Last June, in conjunction with the GCI's Mosaics In Situ project, the Getty Conservation Institute and the Archaeological Research Unit of the University of Cyprus organized a meeting of international experts on the conservation of ancient mosaics. Held in Nicosia, Cyprus, the four-day meeting was attended by 23 professionals from 11 countries.

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The purpose of the meeting was to bring together professionals with an interest in the conservation of ancient mosaics to discuss existing needs in the field, as well as current initiatives and opportunities for fostering research and establishing collaborative projects.

Structured around four major themes—inventory and documentation; characterization and causes of deterioration; maintenance, treatments, and protective interventions; and training and awareness—the meeting provided an opportunity for professionals and organizations involved in mosaics conservation to explore forging stronger relationships and working in a more integrated way.

At the meeting, participants drafted a statement for dissemination that included the following:

Mosaics represent one of the few polychromatic artistic achievements to survive from antiquity. There exists a consensus among professionals that they should be conserved in situ whenever possible; however, despite their apparent durability, mosaics are vulnerable to decay once exposed to the environment. Insufficient attention has been paid to the special conservation and long-term maintenance needs of excavated mosaics and as a consequence, mosaics are rapidly deteriorating and many are in danger of total loss.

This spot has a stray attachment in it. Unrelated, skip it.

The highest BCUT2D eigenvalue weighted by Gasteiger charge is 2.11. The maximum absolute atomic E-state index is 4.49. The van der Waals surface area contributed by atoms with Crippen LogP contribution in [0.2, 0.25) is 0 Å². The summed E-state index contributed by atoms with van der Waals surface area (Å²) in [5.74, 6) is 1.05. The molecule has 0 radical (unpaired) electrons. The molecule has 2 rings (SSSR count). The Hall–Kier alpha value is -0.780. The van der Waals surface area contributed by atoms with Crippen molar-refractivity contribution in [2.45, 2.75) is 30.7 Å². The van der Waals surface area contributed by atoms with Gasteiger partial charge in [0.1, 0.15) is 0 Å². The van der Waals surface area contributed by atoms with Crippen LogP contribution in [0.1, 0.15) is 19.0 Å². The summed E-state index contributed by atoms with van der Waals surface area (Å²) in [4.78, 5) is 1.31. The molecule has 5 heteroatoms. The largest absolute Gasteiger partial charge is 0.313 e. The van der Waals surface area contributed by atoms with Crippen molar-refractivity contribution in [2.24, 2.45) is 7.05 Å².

To address these concerns, the meeting participants urge government authorities and others with responsibility for the protection and care of mosaics to consider the following actions:

  • Excavation of further mosaics should only be sanctioned in circumstances where their immediate and ongoing conservation can be assured.
  • Basic documentation of mosaics, including a condition and risk assessment, should be undertaken at a national level.
  • Maintenance should be given the highest priority, and consideration should be given to the reburial of mosaics that are not being actively maintained.
  • Training for those involved in the management or conservation of mosaics should be improved, and awareness of the importance and rapid loss of mosaics should be heightened among government authorities and the public.
  • Further research should be undertaken into the causes of deterioration and methods of conservation of mosaics.

The GCI's Mosaics In Situ project, which addresses a number of important issues related to the conservation and management of ancient mosaic pavements in situ, will base its future activities on these recommendations and will work collaboratively with other individuals and institutions to pursue these common goals.